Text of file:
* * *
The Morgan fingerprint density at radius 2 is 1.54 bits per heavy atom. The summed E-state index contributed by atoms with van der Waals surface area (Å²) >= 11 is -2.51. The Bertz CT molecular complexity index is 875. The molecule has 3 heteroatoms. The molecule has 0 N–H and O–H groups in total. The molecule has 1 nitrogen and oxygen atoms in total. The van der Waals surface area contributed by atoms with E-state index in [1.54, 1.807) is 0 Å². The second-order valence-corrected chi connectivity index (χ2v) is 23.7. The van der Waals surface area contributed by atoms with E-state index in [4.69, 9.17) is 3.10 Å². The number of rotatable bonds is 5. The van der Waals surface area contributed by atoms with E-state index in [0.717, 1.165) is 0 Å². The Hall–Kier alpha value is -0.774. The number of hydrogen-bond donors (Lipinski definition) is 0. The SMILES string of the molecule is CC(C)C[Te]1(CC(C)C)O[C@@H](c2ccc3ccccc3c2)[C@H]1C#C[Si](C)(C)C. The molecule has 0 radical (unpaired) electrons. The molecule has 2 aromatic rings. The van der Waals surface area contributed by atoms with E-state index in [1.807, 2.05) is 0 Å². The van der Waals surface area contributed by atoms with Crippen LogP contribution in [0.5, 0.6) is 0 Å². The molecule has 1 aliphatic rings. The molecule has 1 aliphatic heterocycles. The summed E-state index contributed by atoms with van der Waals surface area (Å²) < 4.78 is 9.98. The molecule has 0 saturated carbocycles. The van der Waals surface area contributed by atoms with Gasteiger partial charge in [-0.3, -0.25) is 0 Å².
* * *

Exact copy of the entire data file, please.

The Morgan fingerprint density at radius 2 is 1.54 bits per heavy atom. The summed E-state index contributed by atoms with van der Waals surface area (Å²) >= 11 is -2.51. The Bertz CT molecular complexity index is 875. The molecule has 3 heteroatoms. The molecule has 0 N–H and O–H groups in total. The molecule has 1 nitrogen and oxygen atoms in total. The van der Waals surface area contributed by atoms with E-state index in [1.54, 1.807) is 0 Å². The second-order valence-corrected chi connectivity index (χ2v) is 23.7. The van der Waals surface area contributed by atoms with E-state index in [4.69, 9.17) is 3.10 Å². The number of rotatable bonds is 5. The van der Waals surface area contributed by atoms with E-state index in [0.717, 1.165) is 0 Å². The Hall–Kier alpha value is -0.774. The number of hydrogen-bond donors (Lipinski definition) is 0. The SMILES string of the molecule is CC(C)C[Te]1(CC(C)C)O[C@@H](c2ccc3ccccc3c2)[C@H]1C#C[Si](C)(C)C. The molecule has 0 radical (unpaired) electrons. The molecule has 2 aromatic rings. The van der Waals surface area contributed by atoms with E-state index in [1.807, 2.05) is 0 Å². The van der Waals surface area contributed by atoms with Crippen LogP contribution in [0.5, 0.6) is 0 Å². The molecule has 1 aliphatic rings. The molecule has 1 aliphatic heterocycles. The summed E-state index contributed by atoms with van der Waals surface area (Å²) < 4.78 is 9.98. The molecule has 0 saturated carbocycles. The van der Waals surface area contributed by atoms with Gasteiger partial charge in [-0.3, -0.25) is 0 Å².